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  • Monday, August 30, 1999

    More magic might await Michael Johnson

     SEVILLE, Spain (AP) -- The magic of Michael Johnson's 400-meter world record was the defining moment of the World Championships. There could be more magic in his future.
     While Johnson has accomplished more than any track and field athlete during the '90s, his career is far from over at 31.
     He still has some big goals, including dropping the 400 record below 43 seconds and winning an unprecedented second 200-400 double at the Sydney Olympics.
     "I never put limits on myself," said Johnson, who shattered Butch Reynolds' 11-year-old 400 record of 43.29 seconds with an electrifying time of 43.18.
     Johnson ran the first 200 in 21.0 and the second 200 in 22.2, a pattern that other 400 runners cannot match. For the average quarter-miler, the difference between the first half of the race and the second is two seconds.
     "Getting to 300, he was very relaxed," coach Clyde Hart said. "Patience was very important. He showed that 31.6 was like a walk in the park."
     "He looks like he can do anything he wants," 1992 Olympic coach Mel Rosen said of Johnson.
     As long as injuries don't interfere.
     When Johnson is healthy, there doesn't appear to be a 200 or 400 runner who can cope with his remarkable combination of speed and power.
     When he set the 200 record of 19.32 at the 1996 Olympics, slicing an astonishing .34 seconds off his previous mark, second-place finisher Frankie Fredericks of Namibia was about five meters back, a huge margin in such a short race. And to think, Fredericks had come within .02 seconds of Johnson's previous record of 19.66, running 19.68.
     When Johnson smashed the 400 record, runner-up Sanderlei Parrela of Brazil set a South American record of 44.29 and still was about 15 meters behind.
     Johnson is aware that no one can seriously push him, and to continue breaking records he'll have to do it running alone down the stretch. It's not the ideal situation, but one Johnson has learned to cope with.
     "I realized long ago that I wouldn't be pushed," he said.
     In the 200, Johnson's major opposition in recent years has come from Fredericks and 1997 world 200 champion Ato Boldon of Trinidad and Tobago.
     Now, Maurice Greene, the 100 and 200 gold medalist at the championships that ended Sunday, poses another threat, but he is still learning the techniques of running the 200 and might need a couple of more years to catch Johnson.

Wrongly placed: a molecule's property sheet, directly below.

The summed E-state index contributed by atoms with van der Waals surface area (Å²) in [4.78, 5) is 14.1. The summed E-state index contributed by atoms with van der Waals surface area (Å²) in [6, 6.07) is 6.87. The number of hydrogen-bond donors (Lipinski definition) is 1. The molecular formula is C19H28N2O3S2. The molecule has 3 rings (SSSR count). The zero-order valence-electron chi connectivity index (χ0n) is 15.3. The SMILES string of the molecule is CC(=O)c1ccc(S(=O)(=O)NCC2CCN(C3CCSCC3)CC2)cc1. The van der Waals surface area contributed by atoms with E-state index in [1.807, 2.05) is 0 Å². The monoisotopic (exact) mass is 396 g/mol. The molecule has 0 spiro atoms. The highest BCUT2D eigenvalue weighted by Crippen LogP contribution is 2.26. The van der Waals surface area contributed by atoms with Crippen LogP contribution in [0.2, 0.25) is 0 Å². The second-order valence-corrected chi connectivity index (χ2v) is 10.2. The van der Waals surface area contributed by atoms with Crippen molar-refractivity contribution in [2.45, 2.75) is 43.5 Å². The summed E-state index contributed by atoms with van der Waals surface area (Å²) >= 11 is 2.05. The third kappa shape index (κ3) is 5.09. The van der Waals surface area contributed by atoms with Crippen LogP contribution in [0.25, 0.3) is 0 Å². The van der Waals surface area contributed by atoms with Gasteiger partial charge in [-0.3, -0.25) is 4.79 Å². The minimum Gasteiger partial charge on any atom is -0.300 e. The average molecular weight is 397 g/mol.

In the 400, the only active runners to have broken 44 seconds are Reynolds and 1988 Olympic gold medalist Steve Lewis. And neither is very active, leaving Johnson the undisputed ruler of the event.
     There has been some clamor for a 150-meter match race between Johnson and Greene to determine the "world's fastest human." Johnson will have no part of it, not after his disastrous confrontation with Canada's Donovan Bailey in 1997, when he tore his right quadriceps.
     A Johnson-Greene showdown over 200 meters probably will come next year at the U.S. Olympic trials at Sacramento, Calif.
     Johnson capped the World Championships with another milestone, anchoring the U.S. 1,600-meter relay team to victory for his ninth career gold medal at the worlds, the most by any athlete, one more than Carl Lewis.
     "It's an honor," Johnson said. "It's a testament to what I've tried to do in my career: to be consistent and go into every championships on the top of my game and go in to win."
     He now has won four straight 400 world titles, three relay gold medals and two 200 championships.
     Johnson also has three Olympic gold medals, ran on the U.S. team that set the world 1,600 relay record last year and owns the world indoor record for 400 meters.
     In addition, he won the 200-400 double at the 1995 U.S. Championships, the first man to accomplish that feat since 1899, and he repeated in 1996; he was unbeaten in the 400 from 1989 to 1997, a span of 58 finals; and he was the first to be ranked No. 1 in the world in both the 200 and 400, having achieved that five times since 1990.
     "He's superhuman, he's phenomenal," U.S. long jumper Erick Walder said.
     Johnson has two more races this season, at Brussels, Belgium, on Friday, and at Rieti, Italy, on Sunday.
     Then, he will return to Dallas and rest before preparing for the 2000 Olympics.
     "Michael comes back fast," Hart said. "He's never much out of shape."
     


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